Jim Sterne is the president of the Web Analytics Association and producer of the eMetrics Summits. We asked him a few questions about the state of the industry and how companies could be making better use of their analytics data.
How well are companies doing Web Analytics now, compared to a year or two ago?
In two years, there’s been a lot of progress. It’s been great. But asking how well companies ‘get’ web analytics is the same question as asking how well companies get being online. Some get it really well, and some remain clueless.
We were in Stockholm a few weeks ago for eMetrics and there was a panel session about which countries were in the lead. Online, people said the US, then the UK, Scandinavia, Germany and so on.
But in web analytics, everyone agreed that among leading companies, some are doing fabulous things and some don’t have a clue, and that’s pretty much evenly distributed across the world.
There has been a lot of talk about where Analytics is heading – marketing optimisation, Analytics 2.0, Multi-Channel Analytics and so on. What should companies be prioritising?
The first thing to do is take a baseline of what is happening on your website - how much traffic there is and which pages are the most popular – and use it to optimise that online experience.
At the same time, use what you are learning online to optimise all of your marketing. That’s why the eMetrics Summit is now the eMetrics ‘Marketing Optimisation’ Summit.
You can learn so much on your website about what people are interested in – which messaging and offers they respond to. It applies to your direct marketing, telemarketing, your stand at a trade show. It’s a great tool for doing market research.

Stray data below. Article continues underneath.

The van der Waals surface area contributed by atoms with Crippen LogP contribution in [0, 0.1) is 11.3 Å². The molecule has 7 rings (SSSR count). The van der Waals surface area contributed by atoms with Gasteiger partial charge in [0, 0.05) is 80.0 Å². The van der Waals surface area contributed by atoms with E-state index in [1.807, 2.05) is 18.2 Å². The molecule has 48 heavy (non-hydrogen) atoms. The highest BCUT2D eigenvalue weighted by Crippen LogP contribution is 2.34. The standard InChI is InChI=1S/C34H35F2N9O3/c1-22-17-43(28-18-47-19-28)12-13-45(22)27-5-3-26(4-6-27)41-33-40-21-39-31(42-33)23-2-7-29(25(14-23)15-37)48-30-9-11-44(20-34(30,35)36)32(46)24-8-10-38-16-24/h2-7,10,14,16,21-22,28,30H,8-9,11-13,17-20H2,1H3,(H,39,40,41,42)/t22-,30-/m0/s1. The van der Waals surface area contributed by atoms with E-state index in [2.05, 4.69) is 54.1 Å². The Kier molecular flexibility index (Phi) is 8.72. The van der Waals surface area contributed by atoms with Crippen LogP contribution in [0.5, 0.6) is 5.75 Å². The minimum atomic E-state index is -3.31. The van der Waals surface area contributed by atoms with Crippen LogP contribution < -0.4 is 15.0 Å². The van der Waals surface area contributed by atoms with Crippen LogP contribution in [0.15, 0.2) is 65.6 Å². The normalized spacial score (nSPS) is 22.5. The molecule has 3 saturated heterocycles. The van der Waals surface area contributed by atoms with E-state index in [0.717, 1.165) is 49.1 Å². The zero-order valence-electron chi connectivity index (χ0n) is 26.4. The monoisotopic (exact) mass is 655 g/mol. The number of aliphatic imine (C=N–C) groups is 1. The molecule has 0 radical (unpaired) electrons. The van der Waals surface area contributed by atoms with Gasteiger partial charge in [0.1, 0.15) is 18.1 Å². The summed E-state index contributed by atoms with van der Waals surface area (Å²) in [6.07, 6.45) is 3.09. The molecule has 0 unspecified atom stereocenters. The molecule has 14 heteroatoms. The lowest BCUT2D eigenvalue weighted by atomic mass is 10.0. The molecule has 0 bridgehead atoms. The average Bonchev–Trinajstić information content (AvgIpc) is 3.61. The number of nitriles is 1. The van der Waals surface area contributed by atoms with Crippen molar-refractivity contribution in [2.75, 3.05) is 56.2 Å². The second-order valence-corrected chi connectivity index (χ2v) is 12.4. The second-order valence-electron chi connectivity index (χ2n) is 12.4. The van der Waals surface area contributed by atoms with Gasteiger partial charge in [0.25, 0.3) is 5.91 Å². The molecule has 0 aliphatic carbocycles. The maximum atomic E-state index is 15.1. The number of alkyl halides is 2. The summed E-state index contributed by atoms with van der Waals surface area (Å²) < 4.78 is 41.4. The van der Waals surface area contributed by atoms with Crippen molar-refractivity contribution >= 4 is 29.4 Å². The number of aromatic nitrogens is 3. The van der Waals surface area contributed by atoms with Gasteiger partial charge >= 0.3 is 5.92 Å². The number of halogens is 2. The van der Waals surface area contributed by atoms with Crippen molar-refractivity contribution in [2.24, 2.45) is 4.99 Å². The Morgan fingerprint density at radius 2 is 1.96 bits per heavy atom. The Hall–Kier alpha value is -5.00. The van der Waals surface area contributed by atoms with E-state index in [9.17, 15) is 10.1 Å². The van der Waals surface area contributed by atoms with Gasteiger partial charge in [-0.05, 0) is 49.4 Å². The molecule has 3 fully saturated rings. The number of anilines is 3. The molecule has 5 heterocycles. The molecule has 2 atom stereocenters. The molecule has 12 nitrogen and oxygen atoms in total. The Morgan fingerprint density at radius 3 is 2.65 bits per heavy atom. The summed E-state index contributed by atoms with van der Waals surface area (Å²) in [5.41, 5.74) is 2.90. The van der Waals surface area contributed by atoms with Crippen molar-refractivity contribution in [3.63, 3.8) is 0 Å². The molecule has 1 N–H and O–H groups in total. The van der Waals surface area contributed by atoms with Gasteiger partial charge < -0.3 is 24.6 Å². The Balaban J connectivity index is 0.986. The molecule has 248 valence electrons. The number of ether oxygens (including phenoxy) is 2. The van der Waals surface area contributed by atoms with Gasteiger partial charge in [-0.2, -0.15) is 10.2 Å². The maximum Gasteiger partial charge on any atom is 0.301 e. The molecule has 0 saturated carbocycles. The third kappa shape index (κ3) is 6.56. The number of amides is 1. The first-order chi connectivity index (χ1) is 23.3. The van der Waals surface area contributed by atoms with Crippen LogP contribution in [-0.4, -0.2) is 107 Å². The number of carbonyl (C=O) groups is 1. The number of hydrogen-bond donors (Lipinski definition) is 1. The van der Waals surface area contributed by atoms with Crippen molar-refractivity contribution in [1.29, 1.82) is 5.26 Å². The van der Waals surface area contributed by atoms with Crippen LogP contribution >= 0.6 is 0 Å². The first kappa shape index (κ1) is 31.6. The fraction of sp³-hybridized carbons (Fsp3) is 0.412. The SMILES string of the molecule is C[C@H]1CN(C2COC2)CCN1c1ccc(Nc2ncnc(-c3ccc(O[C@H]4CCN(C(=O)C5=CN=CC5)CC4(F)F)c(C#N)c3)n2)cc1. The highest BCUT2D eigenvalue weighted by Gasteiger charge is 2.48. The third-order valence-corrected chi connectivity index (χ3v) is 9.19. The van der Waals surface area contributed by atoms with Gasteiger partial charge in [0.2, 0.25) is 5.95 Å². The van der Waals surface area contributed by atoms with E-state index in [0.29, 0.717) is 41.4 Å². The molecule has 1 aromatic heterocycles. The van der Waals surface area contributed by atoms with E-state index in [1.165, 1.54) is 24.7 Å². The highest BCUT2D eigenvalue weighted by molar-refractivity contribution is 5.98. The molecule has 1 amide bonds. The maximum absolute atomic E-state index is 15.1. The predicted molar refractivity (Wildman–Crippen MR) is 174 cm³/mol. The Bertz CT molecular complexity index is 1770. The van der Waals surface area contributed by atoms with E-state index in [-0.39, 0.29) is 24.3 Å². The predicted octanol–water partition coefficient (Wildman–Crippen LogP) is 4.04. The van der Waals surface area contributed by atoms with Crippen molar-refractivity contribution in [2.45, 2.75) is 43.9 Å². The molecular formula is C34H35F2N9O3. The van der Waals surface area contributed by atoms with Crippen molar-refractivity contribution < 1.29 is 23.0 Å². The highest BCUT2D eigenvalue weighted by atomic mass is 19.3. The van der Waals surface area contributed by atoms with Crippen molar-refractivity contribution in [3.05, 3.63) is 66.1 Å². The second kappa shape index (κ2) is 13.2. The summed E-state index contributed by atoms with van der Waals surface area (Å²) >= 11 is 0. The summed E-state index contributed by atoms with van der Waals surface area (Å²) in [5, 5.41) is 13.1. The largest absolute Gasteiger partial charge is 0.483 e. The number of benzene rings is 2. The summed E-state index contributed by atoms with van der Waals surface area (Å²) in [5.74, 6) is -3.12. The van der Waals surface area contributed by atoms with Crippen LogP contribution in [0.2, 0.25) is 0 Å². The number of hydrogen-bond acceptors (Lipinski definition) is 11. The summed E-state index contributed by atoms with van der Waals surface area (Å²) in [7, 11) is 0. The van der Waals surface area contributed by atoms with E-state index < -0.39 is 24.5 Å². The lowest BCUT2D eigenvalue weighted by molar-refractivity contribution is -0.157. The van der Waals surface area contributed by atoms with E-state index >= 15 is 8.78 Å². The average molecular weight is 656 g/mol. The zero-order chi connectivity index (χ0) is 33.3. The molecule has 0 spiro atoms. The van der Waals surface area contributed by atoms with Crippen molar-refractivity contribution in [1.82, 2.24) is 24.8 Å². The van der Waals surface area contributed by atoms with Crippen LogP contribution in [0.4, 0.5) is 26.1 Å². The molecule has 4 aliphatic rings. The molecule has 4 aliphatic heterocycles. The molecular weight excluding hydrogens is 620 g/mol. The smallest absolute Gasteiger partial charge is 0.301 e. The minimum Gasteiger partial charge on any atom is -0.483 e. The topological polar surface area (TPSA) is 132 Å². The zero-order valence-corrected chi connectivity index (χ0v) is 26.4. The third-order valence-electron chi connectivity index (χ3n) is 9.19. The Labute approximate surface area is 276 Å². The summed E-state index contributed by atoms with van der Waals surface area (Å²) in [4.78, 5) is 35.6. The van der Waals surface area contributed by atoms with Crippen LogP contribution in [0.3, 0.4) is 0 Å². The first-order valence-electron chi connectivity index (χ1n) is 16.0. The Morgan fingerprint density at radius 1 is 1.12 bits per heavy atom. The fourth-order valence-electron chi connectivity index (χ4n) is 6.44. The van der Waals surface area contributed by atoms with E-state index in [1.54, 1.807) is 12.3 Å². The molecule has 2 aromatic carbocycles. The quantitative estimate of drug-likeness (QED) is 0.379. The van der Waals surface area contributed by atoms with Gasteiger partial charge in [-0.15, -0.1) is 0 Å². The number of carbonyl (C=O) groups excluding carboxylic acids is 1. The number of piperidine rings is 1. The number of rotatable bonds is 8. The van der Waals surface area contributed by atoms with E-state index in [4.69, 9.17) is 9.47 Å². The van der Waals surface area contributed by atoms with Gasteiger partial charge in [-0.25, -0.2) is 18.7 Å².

Which types of companies are at the cutting edge?
It’s happening in the smartest companies. Most of the largest companies are not the smartest companies – they are just too big to communicate with each other internally.
Then there are very small companies that are very agile. They are climbing all over Web 2.0 and measuring social media and are very interesting.
They have seen they have a business intelligence department already and are showing them web analytics data.
They are adding that to the mix, looking at how you can match online behaviour with purchase history on the high street or catalogues, customer care calls and sales force automation contact management and seeing what patterns emerge.
The absolute cutting edge people are recognising that web analytics people have a different approach to data than other people. Web analytics people look at the data from a very tactical perspective. They see a particular market segment coming to a website for a particular reason and think about how to optimise that process for that segment.
The business intelligence people look for patterns in the data and ask big questions. When the web analytics people start to look at business intelligence data from the perspective of optimising processes, it brings new talent to the data and starts to get very interesting.
How many people are doing that?
Nobody is willing to talk about it! It’s very cutting edge and certainly not very widespread…
Is politics one of the biggest reasons for that?
Yes, there’s no way around it. The most switched-on senior executives with budgetary power are the ones that will be able to take advantage of this first.
It’s modern day rocket science. It’s not something you can just buy and plug-in, but there’s competitive and disruptive advantage to be had if you can master this stuff.
Now we’re two years on from the launch of Google Analytics, what’s your opinion of how that has impacted the sector? Is it eating into paid-for analytics tools’ market or is it mainly being used as a secondary tool by big customers?